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Board Rejects Sheik Seeking Two of Heiress’s Homes

Three rambling apartments at 907 Fifth Avenue were put up for sale this year by the estate of Huguette Clark, a copper heiress known for her reclusiveness and her multimillion-dollar doll collection. Just two of these apartments take up the entire eighth floor of the building, with more than 20 rooms, a 100-foot expanse overlooking Central Park and a combined asking price of $31 million.

Despite the huge price tag, a buyer was found in a few weeks, a man who hoped to buy two apartments and join them as one: Sheik Hamad bin Jassim bin Jabr al-Thani, the prime minister and foreign minister of Qatar and a member of that country’s royal family.

This week, Mr. Thani’s offer was rejected by the co-op board, people with knowledge of the deal said. According to those people, all of whom spoke on the condition of anonymity, the board said the application was rejected because members did not want the apartments to be combined.

The co-op board rejected an offer by Sheik Hamad bin Jassim bin Jabr al-Thani.
Credit…European Pressphoto Agency

And that is where agreement ends.

One person with knowledge of the process said the board indicated early on that combining the apartments would not be a problem, so they were offered to buyers separately or together.

“I think it’s sad to make everybody in different parts of the world put together a board package only to have it be declined,” that person said, adding that the board should have made its reservations about combinations clear months ago. On the seventh floor, three apartments have been listed for sale only as a combination, at an asking price of $25 million, since January.

A resident of 907 Fifth Avenue with knowledge of the board’s decision-making process said, however, that the concern was the nuisance that Mr. Thani’s large entourage and security detail would cause for his neighbors. “He could have been from England, he could have been from France, it was an issue of privacy in the building,” the resident said. Had Mr. Thani been allowed to buy the two apartments, he could have waved to the emir of Qatar, Sheik Hamad bin Khalifa al-Thani, who owns two mansions just across the street, at No. 7 and No. 9 East 72nd Street. His visits, the resident of the building said, cause snarled traffic and increased security.

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Mrs. Clark was as quiet a neighbor as one could ever hope to have — because she was never home. For her last two decades, she chose to live in hospitals, even when in good health, leaving her three apartments and Connecticut mansion largely empty, but for her enormous collection of dolls. She died last year at the age of 104.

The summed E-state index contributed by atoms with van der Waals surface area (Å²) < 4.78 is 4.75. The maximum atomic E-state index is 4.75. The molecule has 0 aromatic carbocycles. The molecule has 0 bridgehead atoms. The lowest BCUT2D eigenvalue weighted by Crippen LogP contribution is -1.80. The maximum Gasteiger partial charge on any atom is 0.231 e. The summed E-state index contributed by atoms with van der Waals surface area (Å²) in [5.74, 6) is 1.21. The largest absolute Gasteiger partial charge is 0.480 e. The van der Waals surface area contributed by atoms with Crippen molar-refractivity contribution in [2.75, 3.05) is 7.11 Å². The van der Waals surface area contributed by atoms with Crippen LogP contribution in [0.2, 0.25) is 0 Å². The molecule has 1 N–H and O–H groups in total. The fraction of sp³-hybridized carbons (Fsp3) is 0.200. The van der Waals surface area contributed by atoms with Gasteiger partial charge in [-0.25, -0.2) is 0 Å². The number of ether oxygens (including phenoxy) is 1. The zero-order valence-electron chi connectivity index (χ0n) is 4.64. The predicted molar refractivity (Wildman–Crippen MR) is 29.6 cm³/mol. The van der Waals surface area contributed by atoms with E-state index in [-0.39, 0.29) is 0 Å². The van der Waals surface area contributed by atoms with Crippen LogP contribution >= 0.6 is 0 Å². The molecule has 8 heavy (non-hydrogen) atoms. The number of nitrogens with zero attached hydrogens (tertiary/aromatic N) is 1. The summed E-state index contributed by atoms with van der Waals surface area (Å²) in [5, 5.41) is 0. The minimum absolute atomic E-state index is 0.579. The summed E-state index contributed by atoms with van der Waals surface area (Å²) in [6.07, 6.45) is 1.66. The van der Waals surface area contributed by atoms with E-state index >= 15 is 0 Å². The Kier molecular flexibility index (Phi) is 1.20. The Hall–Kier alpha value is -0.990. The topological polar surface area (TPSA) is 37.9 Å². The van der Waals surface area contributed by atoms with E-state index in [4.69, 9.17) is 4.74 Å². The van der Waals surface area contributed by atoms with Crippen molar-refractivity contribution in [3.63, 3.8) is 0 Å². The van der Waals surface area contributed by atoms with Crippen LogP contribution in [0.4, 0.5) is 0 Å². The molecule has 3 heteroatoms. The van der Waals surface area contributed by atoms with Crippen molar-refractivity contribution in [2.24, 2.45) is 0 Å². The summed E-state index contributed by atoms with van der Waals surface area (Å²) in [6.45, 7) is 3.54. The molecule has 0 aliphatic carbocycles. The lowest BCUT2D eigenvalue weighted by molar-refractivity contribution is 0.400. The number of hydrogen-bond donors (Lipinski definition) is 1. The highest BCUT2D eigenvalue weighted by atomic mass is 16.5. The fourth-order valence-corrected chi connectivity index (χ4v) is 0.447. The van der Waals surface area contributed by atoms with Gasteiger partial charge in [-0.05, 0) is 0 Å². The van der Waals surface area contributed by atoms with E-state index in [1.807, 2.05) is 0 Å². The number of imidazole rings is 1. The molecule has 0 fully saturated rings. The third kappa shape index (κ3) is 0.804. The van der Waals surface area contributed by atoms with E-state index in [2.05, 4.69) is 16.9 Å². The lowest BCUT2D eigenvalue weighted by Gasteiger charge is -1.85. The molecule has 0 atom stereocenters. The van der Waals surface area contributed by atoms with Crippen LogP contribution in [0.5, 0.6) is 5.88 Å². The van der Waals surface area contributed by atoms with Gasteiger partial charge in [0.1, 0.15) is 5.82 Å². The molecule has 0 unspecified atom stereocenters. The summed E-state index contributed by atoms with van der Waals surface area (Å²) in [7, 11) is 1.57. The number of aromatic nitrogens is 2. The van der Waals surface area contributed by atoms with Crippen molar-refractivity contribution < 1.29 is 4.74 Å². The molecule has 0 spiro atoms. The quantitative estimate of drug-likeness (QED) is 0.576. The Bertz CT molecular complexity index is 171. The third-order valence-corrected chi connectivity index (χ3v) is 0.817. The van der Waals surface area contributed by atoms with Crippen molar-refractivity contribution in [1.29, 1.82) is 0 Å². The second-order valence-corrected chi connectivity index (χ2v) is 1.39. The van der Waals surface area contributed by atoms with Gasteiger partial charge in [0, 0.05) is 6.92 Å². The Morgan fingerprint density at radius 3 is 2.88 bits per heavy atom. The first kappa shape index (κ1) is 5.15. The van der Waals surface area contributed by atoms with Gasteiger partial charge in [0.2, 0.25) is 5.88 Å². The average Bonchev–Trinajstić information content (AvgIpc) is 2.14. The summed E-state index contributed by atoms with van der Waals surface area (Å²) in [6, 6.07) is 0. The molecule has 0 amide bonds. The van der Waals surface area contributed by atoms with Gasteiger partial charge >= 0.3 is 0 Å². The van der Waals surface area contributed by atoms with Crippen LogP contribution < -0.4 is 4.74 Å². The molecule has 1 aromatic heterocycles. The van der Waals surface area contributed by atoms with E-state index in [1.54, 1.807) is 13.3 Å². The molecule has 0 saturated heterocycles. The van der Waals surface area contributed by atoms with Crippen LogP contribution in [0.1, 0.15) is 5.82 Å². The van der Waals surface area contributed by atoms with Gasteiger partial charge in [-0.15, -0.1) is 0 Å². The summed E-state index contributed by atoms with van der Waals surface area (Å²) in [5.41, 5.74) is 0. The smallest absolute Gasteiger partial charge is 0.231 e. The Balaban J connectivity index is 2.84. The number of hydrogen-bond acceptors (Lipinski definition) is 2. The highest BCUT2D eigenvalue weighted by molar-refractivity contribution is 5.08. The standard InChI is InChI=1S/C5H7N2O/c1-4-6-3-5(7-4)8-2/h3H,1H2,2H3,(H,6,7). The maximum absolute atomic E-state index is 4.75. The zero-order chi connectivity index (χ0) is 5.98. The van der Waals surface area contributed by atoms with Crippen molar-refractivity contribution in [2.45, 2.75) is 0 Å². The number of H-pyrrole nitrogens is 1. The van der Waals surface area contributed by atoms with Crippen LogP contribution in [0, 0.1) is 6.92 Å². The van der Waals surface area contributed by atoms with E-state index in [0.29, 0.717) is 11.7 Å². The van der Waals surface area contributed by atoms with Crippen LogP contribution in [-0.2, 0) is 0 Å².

Mrs. Clark, who was the heiress to a Montana copper fortune, died on May 24, 2011, at the age of 104. 
Credit…Associated Press

The Qatari Embassy in Washington did not respond to a request seeking comment about the rejection of Mr. Thani, which was reported by on Monday. The listing agents on the eighth-floor apartments, Mary Rutherfurd and Leslie Coleman of Brown Harris Stevens, declined to comment, as well.

Whatever the board’s reservations were, it is unlikely that the sheik’s ability to finance the purchase was one of them. A member of the ruling elite of Qatar, a small, oil-rich nation in the Persian Gulf, Mr. Thani owns toys like a 437-foot yacht called the Al Mirqab, which can accommodate 60 crew members and 60 guests, and features a helicopter landing pad, according to This, it seems, was not enough for this New York City co-op board, a breed that is infamous for being finicky and mysterious.

“They can reject you for any reason, or for no reason at all,” Steven R. Wagner, a real estate lawyer in New York City, said of co-op boards. The only requirement of a board, Mr. Wagner continued, is that its decision not be discriminatory.

The deal for Mrs. Clark’s third apartment, a four-bedroom on the top floor that had been listed for $24 million, seemed more assured on Tuesday. But any future for a combined eighth-floor dwelling appeared to have sailed away.

“Who needs 23 rooms?” said the resident with knowledge of the board’s decision-making. “Think about it — it would have to be a huge family, or maybe an entertainer. We don’t know, but we’d rather not find out.”

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